It is true that police officers cannot deliberately create exigent circumstances to justify a warrantless entry into a private dwelling. United States v. Webster, 750 F.2d 307, 327 (5th Cir. 1984), cert. denied, 471 U.S. 1106, 105 S.Ct. 2340, 85 L.Ed.2d 855 (1985); United States v. Thompson, 700 F.2d 944, 950 (5th Cir. 1983) (and cases cited therein). However, there is a key distinction between cases "where exigent circumstances arise naturally during a delay in obtaining a warrant and those where officers have deliberately created the exigent circumstances." Webster, 750 F.2d at 327. This case falls into the former category.
We reject the Soceys' claim that Detective Brenner's decision to stop the Camaro was deliberate, in the sense that his underlying purpose was to subvert the warrant requirement. As an initial, factual matter, we note that the district court did not, in any sense, suggest that Brenner's actions were designed to create a commotion or, more generally, to manufacture an exigency. At most, the court stated that the actions of the police were "possibly ill-advised." The defendants' contrary claims find no support in the record.
Reviewing the totality of the circumstances, we find that Brenner's decision to stop the Camaro was anything but "manufactured." After Zattau and Hayes left their surveillance positions to pursue Soper's Datsun, Brenner was faced with the incompatible duties of watching the house and stopping a departing automobile, possibly containing contraband, out of sight of the house. Under the circumstances, he did the best he could by stopping the car some distance from the house, but still in view to maintain his watch.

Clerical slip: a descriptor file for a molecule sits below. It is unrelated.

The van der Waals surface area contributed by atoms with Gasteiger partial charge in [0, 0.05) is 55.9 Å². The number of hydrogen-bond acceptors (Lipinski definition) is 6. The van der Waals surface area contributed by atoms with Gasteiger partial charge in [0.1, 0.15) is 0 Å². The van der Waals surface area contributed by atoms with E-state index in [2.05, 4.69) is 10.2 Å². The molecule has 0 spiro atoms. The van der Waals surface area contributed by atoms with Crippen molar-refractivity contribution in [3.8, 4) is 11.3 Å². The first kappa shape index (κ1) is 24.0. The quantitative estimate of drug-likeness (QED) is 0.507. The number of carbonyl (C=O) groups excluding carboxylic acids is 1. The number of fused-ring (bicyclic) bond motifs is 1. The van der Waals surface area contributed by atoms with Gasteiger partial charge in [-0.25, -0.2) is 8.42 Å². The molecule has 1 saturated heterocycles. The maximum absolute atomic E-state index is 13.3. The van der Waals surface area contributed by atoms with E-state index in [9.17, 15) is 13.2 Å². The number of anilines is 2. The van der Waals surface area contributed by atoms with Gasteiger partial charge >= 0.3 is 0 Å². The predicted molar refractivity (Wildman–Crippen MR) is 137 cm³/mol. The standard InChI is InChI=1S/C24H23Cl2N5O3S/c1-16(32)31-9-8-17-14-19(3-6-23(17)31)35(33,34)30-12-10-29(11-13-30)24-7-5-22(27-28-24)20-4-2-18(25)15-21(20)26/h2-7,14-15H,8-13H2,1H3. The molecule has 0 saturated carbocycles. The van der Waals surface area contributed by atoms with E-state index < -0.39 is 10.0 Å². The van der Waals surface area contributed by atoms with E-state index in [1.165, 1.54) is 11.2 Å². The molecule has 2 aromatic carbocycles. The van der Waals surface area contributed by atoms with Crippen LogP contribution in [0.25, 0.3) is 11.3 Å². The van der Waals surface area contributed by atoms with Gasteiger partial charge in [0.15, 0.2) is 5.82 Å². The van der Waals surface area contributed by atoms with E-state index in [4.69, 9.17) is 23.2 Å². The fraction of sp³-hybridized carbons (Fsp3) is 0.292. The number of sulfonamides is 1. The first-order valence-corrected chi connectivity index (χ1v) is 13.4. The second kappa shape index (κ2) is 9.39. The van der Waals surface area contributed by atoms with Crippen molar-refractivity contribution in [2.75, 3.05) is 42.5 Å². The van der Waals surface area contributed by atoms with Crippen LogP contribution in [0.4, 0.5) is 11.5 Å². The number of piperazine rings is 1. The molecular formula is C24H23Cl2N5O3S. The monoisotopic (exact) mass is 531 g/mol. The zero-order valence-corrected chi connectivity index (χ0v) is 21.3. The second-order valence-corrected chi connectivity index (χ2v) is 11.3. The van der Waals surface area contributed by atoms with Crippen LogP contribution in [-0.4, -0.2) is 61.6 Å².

This case does not involve the kind of deliberate conduct that courts have found to constitute police creation of exigent circumstances. See, e.g., Thompson, 700 F.2d at 950-51 (undercover agent confronting suspect knowing that suspect will recognize him); United States v. Rosselli, 506 F.2d 627 (7th Cir. 1974) (agents' knocking at apartment door and identifying themselves as police officers unnecessarily created emergency situation, especially since there was "no attempt to obtain a warrant" and "no consideration . . . given to placing the defendant's apartment under surveillance while an attempt to secure a warrant was being made."); United States v. Curran, 498 F.2d 30 (9th Cir. 1974) (police officers contemplated warrantless search and seizure at the outset and made their presence known to occupants in order to create exigency).
Perhaps Detective Brenner could have pursued a different course, less likely to expose the police presence to the occupants in the house. But this calculation, made in hindsight, is not relevant to our inquiry. Moreover, the police should not be taxed with having failed to cover every eventuality and to arrange a sufficiently broad dragnet to permit all persons leaving the house to be apprehended in perfect silence. As long as police measures are not deliberately designed to invent exigent circumstances, we will not second-guess their effectiveness.
Because the police had an objectively reasonable belief that the destruction of narcotics was imminent, and thus they "could not brook the delay incident to obtaining a warrant," Dorman, 435 F.2d at 392, they were justified in entering the Socey house without a warrant and securing the premises. Accordingly, the district court's suppression order is